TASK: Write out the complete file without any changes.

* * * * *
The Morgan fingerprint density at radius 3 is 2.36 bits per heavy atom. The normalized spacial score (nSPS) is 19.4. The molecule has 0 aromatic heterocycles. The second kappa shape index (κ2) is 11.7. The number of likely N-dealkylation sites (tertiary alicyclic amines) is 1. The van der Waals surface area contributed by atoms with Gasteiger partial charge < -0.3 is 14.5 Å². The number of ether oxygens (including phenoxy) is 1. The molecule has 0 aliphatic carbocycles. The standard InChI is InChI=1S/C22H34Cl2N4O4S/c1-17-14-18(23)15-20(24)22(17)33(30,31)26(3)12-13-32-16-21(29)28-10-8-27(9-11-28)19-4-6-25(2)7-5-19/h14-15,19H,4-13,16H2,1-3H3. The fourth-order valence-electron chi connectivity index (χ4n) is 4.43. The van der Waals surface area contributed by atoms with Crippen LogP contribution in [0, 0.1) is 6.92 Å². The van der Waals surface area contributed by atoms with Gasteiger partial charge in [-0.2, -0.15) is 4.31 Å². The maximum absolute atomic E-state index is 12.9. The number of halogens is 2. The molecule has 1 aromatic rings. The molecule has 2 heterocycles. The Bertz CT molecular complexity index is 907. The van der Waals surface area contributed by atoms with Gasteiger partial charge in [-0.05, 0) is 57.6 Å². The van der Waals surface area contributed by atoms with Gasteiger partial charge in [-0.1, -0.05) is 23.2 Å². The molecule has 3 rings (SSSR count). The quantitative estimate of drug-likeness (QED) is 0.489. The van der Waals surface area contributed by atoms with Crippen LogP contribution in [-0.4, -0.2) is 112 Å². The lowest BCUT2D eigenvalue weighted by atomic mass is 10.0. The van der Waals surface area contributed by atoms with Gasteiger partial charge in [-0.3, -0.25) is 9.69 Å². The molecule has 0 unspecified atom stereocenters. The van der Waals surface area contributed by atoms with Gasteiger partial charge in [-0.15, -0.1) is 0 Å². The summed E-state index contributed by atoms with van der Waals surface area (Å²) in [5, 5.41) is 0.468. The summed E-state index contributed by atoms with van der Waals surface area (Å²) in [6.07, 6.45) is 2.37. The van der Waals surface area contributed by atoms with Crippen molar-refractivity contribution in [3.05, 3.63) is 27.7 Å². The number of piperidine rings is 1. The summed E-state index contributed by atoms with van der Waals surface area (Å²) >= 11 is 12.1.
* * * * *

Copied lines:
The Morgan fingerprint density at radius 3 is 2.36 bits per heavy atom. The normalized spacial score (nSPS) is 19.4. The molecule has 0 aromatic heterocycles. The second kappa shape index (κ2) is 11.7. The number of likely N-dealkylation sites (tertiary alicyclic amines) is 1. The van der Waals surface area contributed by atoms with Gasteiger partial charge < -0.3 is 14.5 Å². The number of ether oxygens (including phenoxy) is 1. The molecule has 0 aliphatic carbocycles. The standard InChI is InChI=1S/C22H34Cl2N4O4S/c1-17-14-18(23)15-20(24)22(17)33(30,31)26(3)12-13-32-16-21(29)28-10-8-27(9-11-28)19-4-6-25(2)7-5-19/h14-15,19H,4-13,16H2,1-3H3. The fourth-order valence-electron chi connectivity index (χ4n) is 4.43. The van der Waals surface area contributed by atoms with Crippen LogP contribution in [0, 0.1) is 6.92 Å². The van der Waals surface area contributed by atoms with Gasteiger partial charge in [-0.2, -0.15) is 4.31 Å². The maximum absolute atomic E-state index is 12.9. The number of halogens is 2. The molecule has 1 aromatic rings. The molecule has 2 heterocycles. The Bertz CT molecular complexity index is 907. The van der Waals surface area contributed by atoms with Gasteiger partial charge in [-0.05, 0) is 57.6 Å². The van der Waals surface area contributed by atoms with Gasteiger partial charge in [-0.1, -0.05) is 23.2 Å². The molecule has 3 rings (SSSR count). The quantitative estimate of drug-likeness (QED) is 0.489. The van der Waals surface area contributed by atoms with Crippen LogP contribution in [-0.4, -0.2) is 112 Å². The lowest BCUT2D eigenvalue weighted by atomic mass is 10.0. The van der Waals surface area contributed by atoms with Gasteiger partial charge in [-0.3, -0.25) is 9.69 Å². The molecule has 0 unspecified atom stereocenters. The van der Waals surface area contributed by atoms with Gasteiger partial charge in [-0.15, -0.1) is 0 Å². The summed E-state index contributed by atoms with van der Waals surface area (Å²) in [5, 5.41) is 0.468. The summed E-state index contributed by atoms with van der Waals surface area (Å²) in [6.07, 6.45) is 2.37. The van der Waals surface area contributed by atoms with Crippen molar-refractivity contribution in [3.05, 3.63) is 27.7 Å². The number of piperidine rings is 1. The summed E-state index contributed by atoms with van der Waals surface area (Å²) >= 11 is 12.1.